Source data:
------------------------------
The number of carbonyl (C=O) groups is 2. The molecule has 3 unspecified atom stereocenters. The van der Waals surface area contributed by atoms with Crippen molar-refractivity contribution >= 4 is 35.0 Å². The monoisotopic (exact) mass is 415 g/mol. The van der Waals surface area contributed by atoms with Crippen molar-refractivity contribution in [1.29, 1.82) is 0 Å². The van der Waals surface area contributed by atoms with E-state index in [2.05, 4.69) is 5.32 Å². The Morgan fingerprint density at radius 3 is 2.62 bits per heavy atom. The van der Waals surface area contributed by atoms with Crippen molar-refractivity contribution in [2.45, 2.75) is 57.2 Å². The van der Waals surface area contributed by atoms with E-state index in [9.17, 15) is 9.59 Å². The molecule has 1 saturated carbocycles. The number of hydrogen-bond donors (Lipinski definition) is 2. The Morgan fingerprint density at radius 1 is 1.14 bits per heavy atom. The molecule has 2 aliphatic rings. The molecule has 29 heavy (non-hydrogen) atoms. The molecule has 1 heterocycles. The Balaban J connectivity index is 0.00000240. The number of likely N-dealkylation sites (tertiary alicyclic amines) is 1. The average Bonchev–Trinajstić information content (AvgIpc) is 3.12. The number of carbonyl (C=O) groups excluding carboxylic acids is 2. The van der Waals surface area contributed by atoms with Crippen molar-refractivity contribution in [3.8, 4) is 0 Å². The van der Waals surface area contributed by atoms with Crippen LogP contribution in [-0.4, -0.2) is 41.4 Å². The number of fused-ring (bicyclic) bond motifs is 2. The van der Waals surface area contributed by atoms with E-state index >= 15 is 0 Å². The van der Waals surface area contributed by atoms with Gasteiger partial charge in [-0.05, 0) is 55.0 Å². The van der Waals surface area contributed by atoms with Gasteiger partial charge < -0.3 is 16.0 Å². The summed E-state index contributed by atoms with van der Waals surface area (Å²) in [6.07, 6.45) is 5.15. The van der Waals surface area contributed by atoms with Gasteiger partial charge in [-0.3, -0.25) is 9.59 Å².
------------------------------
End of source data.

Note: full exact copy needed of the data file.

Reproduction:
The number of carbonyl (C=O) groups is 2. The molecule has 3 unspecified atom stereocenters. The van der Waals surface area contributed by atoms with Crippen molar-refractivity contribution >= 4 is 35.0 Å². The monoisotopic (exact) mass is 415 g/mol. The van der Waals surface area contributed by atoms with Crippen molar-refractivity contribution in [1.29, 1.82) is 0 Å². The van der Waals surface area contributed by atoms with E-state index in [2.05, 4.69) is 5.32 Å². The Morgan fingerprint density at radius 3 is 2.62 bits per heavy atom. The van der Waals surface area contributed by atoms with Crippen molar-refractivity contribution in [2.45, 2.75) is 57.2 Å². The van der Waals surface area contributed by atoms with E-state index in [9.17, 15) is 9.59 Å². The molecule has 1 saturated carbocycles. The number of hydrogen-bond donors (Lipinski definition) is 2. The Morgan fingerprint density at radius 1 is 1.14 bits per heavy atom. The molecule has 2 aliphatic rings. The molecule has 29 heavy (non-hydrogen) atoms. The molecule has 1 heterocycles. The Balaban J connectivity index is 0.00000240. The number of likely N-dealkylation sites (tertiary alicyclic amines) is 1. The average Bonchev–Trinajstić information content (AvgIpc) is 3.12. The number of carbonyl (C=O) groups excluding carboxylic acids is 2. The van der Waals surface area contributed by atoms with Crippen molar-refractivity contribution in [3.8, 4) is 0 Å². The van der Waals surface area contributed by atoms with Crippen LogP contribution in [-0.4, -0.2) is 41.4 Å². The number of fused-ring (bicyclic) bond motifs is 2. The van der Waals surface area contributed by atoms with E-state index >= 15 is 0 Å². The van der Waals surface area contributed by atoms with Gasteiger partial charge in [-0.05, 0) is 55.0 Å². The van der Waals surface area contributed by atoms with Gasteiger partial charge < -0.3 is 16.0 Å². The summed E-state index contributed by atoms with van der Waals surface area (Å²) in [6.07, 6.45) is 5.15. The van der Waals surface area contributed by atoms with Gasteiger partial charge in [-0.3, -0.25) is 9.59 Å².